Readings for the Twenty Second Sunday after Pentecost (Year C): Genesis 32:22-31; Luke 18:1-8
There is a provocative story in the Jewish Talmud about an argument between Rabbi Eliezer and a group of other rabbis regarding an oven, called the oven of Akhnai. The rabbis insist that the oven cannot be ritually pure while Rabbi Eliezer argues that it indeed can be made pure. In order to prove his argument correct, Rabbi Eliezer performs a series of miracles, first causing a carob-tree to move, then a stream to flow backwards and then walls to bend. Finally, a voice from heaven affirms that Rabbi Eliezer is correct. Yet, even after the heavenly voice, the rabbis use the Torah to prove that they are in fact correct and Rabbi Eliezer is wrong. As a result, God laughs with delight at the rabbis and declares, “My children have defeated me! my children have defeated me!”
What I love so much about this story is not only the feistiness of the rabbis who have the chutzpah to argue and even disagree with God, using God’s own words against him, but also the fact that God seems to delight in their feistiness and take pleasure in their victory. Our readings this morning invite us to pray with a similar feistiness and audacity. Our reading from Genesis is about the feistiest patriarch of all, Jacob. He has just learned that his brother Esau is advancing towards him and his family with 400 men. Now Jacob had stolen Esau’s birthright and blessing and the last words he heard out of Esau’s mouth were: “I will kill my brother Jacob” (Gen 27:41). So understandably, Jacob is terrified and profoundly worried about the safety of his family. So he prays boldly, “God of Abraham and Isaac, deliver me, please, from the hand of my brother Esau, for I am terrified that he may come and kill us all.” And then twice, he reminds God of God’s promises to bless him, saying, “God, you said you had good things in store for me and I believe you, so now is a great time for you to start delivering on your promises. Remember God, you said, ‘I will surely do you good.’ So I need you to do right by me now.” Surprisingly, Jacob does not apologize for all of his deceit and trickery over the years. Instead he boldly throws God’s promises in God’s face and then God responds by saying, “Ok, you want to play like that? I like your feistiness. Let’s take this outside.” So Jacob sends his family and belongings across the river Jabbok (which is a wonderful Hebrew pun and inversion of the name “Jacob”) and stands alone for a final showdown with his God.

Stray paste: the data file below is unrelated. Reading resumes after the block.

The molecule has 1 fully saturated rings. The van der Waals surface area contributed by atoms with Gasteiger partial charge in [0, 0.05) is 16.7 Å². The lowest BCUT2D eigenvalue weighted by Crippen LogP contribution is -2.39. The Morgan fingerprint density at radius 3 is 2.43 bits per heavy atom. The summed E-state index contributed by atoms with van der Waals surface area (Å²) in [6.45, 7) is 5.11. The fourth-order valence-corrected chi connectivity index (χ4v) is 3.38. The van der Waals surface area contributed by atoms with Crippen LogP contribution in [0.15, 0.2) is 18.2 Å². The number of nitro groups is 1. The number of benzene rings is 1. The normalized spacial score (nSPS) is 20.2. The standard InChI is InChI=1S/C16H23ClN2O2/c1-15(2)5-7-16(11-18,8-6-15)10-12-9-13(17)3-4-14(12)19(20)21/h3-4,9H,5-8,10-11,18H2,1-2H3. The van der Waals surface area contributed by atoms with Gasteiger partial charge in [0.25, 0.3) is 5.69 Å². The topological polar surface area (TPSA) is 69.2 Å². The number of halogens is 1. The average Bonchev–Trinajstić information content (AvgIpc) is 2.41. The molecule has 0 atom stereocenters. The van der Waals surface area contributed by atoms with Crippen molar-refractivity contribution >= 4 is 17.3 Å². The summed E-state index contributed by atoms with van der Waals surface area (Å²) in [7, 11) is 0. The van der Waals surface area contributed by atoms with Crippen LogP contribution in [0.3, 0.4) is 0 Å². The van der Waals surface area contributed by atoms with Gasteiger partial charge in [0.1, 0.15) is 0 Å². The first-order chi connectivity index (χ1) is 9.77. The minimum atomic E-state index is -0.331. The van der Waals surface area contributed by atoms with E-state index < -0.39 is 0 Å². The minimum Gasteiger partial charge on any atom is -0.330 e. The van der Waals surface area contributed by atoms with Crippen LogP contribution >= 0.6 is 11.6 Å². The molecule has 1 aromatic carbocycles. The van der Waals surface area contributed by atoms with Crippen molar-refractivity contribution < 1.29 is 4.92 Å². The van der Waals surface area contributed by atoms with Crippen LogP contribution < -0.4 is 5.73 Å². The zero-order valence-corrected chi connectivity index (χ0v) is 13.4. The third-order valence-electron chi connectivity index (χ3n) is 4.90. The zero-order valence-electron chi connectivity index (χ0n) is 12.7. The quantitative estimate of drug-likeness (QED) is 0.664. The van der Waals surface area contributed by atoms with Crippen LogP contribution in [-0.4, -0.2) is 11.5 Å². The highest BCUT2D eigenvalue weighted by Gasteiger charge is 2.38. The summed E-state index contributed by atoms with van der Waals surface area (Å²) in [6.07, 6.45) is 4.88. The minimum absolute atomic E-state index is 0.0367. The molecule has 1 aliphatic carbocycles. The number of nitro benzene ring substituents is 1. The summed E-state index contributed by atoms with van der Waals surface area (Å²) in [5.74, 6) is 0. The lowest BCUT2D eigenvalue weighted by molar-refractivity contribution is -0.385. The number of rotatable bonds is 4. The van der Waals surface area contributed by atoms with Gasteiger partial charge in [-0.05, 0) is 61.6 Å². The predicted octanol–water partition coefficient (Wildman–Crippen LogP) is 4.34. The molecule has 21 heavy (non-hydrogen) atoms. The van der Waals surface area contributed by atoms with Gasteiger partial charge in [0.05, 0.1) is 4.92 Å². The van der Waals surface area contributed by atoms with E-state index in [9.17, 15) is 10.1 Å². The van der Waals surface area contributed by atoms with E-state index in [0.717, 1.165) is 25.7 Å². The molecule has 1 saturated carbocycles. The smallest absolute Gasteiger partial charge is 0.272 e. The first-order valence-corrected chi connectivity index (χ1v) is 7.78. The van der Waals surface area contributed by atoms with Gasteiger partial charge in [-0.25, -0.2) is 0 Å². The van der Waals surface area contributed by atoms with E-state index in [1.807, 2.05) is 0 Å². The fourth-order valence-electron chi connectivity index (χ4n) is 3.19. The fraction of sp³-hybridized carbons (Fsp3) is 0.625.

God then appears to Jacob as a man who wrestles with him all night and although the man dislocates Jacob’s hip, he cannot prevail against him and he eventually has to ask Jacob to “let go.” And Jacob, whose name means “Tenacious Grip,” says, “No, I will not let you go.” Jacob seems to understand that this man represents his God and so he once again reminds God of God’s promises to bless him, saying, “I will not let you go until you do what you have promised, and that is bless me!” Jacob uses God’s own promises as a reason to keep holding him and ultimately prevail against him in this marathon wrestling match. And not unlike the story in the Talmud, God seems to respond with delight. “My child has defeated me! My child has defeated me!” God says, “You have lived up to your name, Jacob, but now you can let go and release your tenacious grip because you’ve won. Your name is now ‘Israel,’ the one who is feisty enough to wrestle with God and win. And now here is your blessing.” And he blessed him.
According to Harvard professor of Jewish Studies Jon D. Levenson, “One of the most remarkable features of the Hebrew Bible” is not just that people argue with God, but “the possibility that people can argue with God and win.” And I would add that another remarkable feature is that God seems to delight in this gutsy and feisty way of praying. That is exactly the kind of faith and prayer that Jesus urges to practice in this morning’s Gospel. He urges us to pray frequently and courageously, to not lose heart, but to pray from the heart (which is what the word “courage” means), to pray with the same chutzpahof a poor widow in the presence of a godless and hostile judge. By saying to the judge, “Grant me justice against my opponent,” the widow reminds the judge that his job is to execute justice, not matter how disrespectful he might be. Although God is no corrupt magistrate, he still expects our prayers to be as tenacious as a feisty woman who asserts her right for justice in the face of an oppressive system. Jesus expects our prayers to be as bold and subversive as the actions of an unruly Rosa Parks or the writings of a Harriett Beecher Stowe, who according to Abraham Lincoln, wrote the book that freed the slaves (Uncle Tom’s Cabin). Jesus expects us to be feisty in our prayers like my favorite Spanish Mystic Teresa of Avila (whose feast day was yesterday), who threw God a playful jab after being bucked off a horse into her own river Jabbok, and said with loving familiarity, “God, if this is how you treat your friends, it is no wonder you have so few!”
It is into this kind of spirited intimacy that Jesus invites us into, where we can be feisty enough to claim God’s promises and blessings, to trust confidently in God’s justice and righteousness and to act boldly enough to wrestle with the Almighty. Jesus asks, “When the Son of Man comes, will he find this kind of faith on earth?” Will Jesus find these kind of bold prayers and this kind of feisty faith among us here today? May it be so. Amen.
 Bava Metzi’a 59b
 Jon D. Levenson, Creation and the Persistence of Evil: The Jewish Drama of Divine Omnipotence (Princeton NJ: Princeton University Press, 1994), 149.